- 1. Identifying a real-world problem.
- 2. Asking questions to explore the problem (and hopefully solving it)
- 3. Developing potential solutions
- 4. Exploring a hands-on activity
Most teachers and educators have an unpredictable and heavy workload, which doesn’t always allow for much time to plan intricate and engaging STEM lessons. This is where technology comes in. The EPI found that teachers who make their pupils use technology for class projects in all or most lessons have four to five more hours free each week than those who only occasionally use educational films and quizzes.
Educational films are a quick and fun way to capture students’ attention and can often be used to initiate teaching techniques like flipping the classroom.
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Erasing the Gender Divide
The ratio of men and women working in STEM remains largely disproportionate, with men significantly outnumbering women. While things have improved significantly since the days of the male-breadwinner model, there are still greater barriers to entry for any young girls hoping to study in STEM. While we have more women in STEM than ever before—and thus a plethora of fantastic role-models—inequality still exists in the opportunities offered to those who do successfully break into STEM careers and academia.
For young girls and women in STEM, dominated classrooms and labs can lead to isolation, ostracisation, and even outright marginalisation. If you were the only girl in a science classroom full of boys, would you be intimidated? Do you think everyone would treat you the same as every other member of the class?
This is where groups like girlswhocode, blackgirlscode and the National Girls Collaborative Project come in. Offering education, promoting science education to girls and other under-represented groups, and a support network for those who might need it, these organisations are at the forefront of making STEM an equitable industry.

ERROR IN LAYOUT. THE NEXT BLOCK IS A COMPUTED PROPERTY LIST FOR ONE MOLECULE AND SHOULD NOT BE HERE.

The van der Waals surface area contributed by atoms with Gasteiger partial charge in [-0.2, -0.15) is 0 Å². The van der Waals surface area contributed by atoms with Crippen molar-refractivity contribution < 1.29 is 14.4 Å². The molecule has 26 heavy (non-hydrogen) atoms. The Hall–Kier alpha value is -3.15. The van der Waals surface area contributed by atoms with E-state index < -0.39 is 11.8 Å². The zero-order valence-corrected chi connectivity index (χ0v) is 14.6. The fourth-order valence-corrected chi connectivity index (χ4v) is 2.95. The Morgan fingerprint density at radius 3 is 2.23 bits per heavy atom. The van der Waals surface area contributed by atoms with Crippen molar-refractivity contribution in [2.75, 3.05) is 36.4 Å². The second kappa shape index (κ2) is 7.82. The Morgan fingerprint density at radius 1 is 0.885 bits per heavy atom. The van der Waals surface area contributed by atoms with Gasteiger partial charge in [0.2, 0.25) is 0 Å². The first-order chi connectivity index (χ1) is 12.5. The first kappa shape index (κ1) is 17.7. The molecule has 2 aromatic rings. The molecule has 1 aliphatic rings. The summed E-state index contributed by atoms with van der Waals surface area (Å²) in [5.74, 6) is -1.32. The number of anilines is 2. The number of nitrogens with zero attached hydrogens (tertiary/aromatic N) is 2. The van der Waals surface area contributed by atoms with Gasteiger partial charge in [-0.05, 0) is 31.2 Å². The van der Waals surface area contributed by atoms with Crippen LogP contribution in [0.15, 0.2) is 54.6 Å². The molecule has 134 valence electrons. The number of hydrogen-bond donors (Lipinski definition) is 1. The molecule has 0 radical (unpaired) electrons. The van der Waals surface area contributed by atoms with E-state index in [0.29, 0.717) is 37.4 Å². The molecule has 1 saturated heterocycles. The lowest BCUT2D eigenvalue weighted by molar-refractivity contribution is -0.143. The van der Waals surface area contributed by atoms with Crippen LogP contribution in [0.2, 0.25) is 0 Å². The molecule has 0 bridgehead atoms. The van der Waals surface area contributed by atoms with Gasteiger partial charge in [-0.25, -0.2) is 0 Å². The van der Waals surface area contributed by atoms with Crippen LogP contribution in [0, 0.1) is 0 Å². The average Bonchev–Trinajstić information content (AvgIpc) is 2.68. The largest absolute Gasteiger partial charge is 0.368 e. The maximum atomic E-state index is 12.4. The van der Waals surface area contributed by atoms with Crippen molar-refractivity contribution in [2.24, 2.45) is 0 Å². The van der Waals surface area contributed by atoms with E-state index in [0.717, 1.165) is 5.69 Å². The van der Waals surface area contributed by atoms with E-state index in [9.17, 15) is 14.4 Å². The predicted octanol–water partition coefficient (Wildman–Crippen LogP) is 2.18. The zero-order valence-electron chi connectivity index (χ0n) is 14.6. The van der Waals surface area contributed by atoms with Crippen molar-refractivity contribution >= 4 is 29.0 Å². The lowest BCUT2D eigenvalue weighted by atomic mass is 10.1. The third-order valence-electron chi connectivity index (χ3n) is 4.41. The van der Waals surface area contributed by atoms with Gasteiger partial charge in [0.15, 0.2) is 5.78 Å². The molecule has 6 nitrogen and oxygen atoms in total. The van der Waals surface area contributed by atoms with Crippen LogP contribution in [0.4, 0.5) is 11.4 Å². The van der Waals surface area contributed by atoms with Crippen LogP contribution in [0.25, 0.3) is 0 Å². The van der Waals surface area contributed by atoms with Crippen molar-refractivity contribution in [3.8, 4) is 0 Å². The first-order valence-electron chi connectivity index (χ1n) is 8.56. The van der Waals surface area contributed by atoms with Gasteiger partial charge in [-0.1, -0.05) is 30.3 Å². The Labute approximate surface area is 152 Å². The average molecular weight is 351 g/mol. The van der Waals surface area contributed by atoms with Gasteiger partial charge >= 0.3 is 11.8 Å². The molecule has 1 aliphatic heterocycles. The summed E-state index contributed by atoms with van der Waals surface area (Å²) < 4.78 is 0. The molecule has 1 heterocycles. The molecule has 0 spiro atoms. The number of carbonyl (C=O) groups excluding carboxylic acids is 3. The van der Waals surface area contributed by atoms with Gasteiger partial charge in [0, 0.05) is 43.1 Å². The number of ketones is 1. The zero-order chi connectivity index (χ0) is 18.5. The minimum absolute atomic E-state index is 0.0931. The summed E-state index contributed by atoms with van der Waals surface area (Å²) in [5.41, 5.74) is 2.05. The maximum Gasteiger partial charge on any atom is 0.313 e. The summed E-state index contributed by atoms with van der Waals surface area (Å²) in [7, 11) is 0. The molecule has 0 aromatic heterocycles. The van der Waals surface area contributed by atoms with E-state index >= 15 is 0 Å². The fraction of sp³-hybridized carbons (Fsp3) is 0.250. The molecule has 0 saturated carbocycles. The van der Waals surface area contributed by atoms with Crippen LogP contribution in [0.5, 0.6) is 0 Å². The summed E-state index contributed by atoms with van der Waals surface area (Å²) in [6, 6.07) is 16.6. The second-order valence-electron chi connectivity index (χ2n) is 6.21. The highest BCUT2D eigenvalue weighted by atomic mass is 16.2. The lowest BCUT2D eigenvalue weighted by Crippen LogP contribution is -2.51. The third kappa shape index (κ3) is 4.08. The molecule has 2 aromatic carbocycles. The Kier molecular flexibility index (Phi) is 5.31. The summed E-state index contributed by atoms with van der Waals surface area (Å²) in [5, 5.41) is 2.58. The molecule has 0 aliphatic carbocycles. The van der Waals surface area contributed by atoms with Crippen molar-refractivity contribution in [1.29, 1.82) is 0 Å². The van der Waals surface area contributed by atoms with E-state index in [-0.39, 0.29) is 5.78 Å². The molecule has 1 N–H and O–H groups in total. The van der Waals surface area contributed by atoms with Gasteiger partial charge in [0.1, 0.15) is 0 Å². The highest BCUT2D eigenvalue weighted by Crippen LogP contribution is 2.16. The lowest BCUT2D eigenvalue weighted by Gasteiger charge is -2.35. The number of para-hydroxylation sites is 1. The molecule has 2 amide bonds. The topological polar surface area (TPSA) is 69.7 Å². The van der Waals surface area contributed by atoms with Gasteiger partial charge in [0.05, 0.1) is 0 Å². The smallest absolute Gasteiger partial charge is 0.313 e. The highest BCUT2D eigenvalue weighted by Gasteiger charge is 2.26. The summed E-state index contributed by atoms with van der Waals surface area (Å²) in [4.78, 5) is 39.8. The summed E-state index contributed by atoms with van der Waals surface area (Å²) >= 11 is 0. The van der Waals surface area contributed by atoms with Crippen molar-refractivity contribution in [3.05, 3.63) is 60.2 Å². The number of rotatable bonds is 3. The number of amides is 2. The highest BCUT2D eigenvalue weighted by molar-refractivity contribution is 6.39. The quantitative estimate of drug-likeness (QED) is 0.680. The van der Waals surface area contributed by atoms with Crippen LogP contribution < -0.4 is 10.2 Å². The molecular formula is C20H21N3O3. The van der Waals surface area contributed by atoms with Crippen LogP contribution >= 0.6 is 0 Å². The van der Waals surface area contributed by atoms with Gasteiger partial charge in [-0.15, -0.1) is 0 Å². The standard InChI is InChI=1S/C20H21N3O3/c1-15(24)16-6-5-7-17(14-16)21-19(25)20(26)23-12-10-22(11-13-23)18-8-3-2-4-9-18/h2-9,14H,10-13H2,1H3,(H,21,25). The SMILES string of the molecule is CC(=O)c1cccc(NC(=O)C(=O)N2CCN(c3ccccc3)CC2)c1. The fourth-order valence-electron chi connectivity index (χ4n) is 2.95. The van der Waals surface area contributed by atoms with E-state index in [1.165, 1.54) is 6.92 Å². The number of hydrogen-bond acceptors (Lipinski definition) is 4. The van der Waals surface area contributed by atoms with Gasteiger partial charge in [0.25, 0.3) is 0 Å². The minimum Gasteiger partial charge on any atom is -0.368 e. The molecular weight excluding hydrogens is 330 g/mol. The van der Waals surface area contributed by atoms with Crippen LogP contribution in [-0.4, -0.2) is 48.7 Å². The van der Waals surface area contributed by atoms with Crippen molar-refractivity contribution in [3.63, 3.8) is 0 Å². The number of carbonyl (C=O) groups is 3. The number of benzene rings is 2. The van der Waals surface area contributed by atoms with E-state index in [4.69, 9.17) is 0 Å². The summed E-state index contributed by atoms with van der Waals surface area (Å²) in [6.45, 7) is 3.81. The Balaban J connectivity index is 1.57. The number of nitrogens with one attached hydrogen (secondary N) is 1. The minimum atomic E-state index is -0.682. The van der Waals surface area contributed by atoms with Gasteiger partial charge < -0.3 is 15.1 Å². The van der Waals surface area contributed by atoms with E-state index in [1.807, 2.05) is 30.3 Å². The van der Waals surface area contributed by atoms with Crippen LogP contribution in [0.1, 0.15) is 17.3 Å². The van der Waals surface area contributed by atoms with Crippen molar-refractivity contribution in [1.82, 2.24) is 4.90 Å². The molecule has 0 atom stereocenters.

According to a National Science Report, “The gap in educational attainment separating underrepresented minorities remains wide.” This, of course, is largely due to educational and resource inequalities, but we can still do more to engage under-represented demographics. An intersectional approach that targets all areas of under-representation and marginalisation is, of course, the best path forward for the sake of equality, inclusion, and the future of innovation.
So What Can Educators Do to Help?
Educators can’t fix systemic barriers and marginalisation overnight, but we know how vital they are in supporting students that might be at a disadvantage. We can always act as a liaison for our students, ensuring that they are aware of every single opportunity and outreach program that might be available to them.
Educators play a vital role in shaping future generations and can have far reaching effects on a student’s life. Often it can be the difference between extinguishing a child’s dream of becoming a leading scientist, or nurturing it.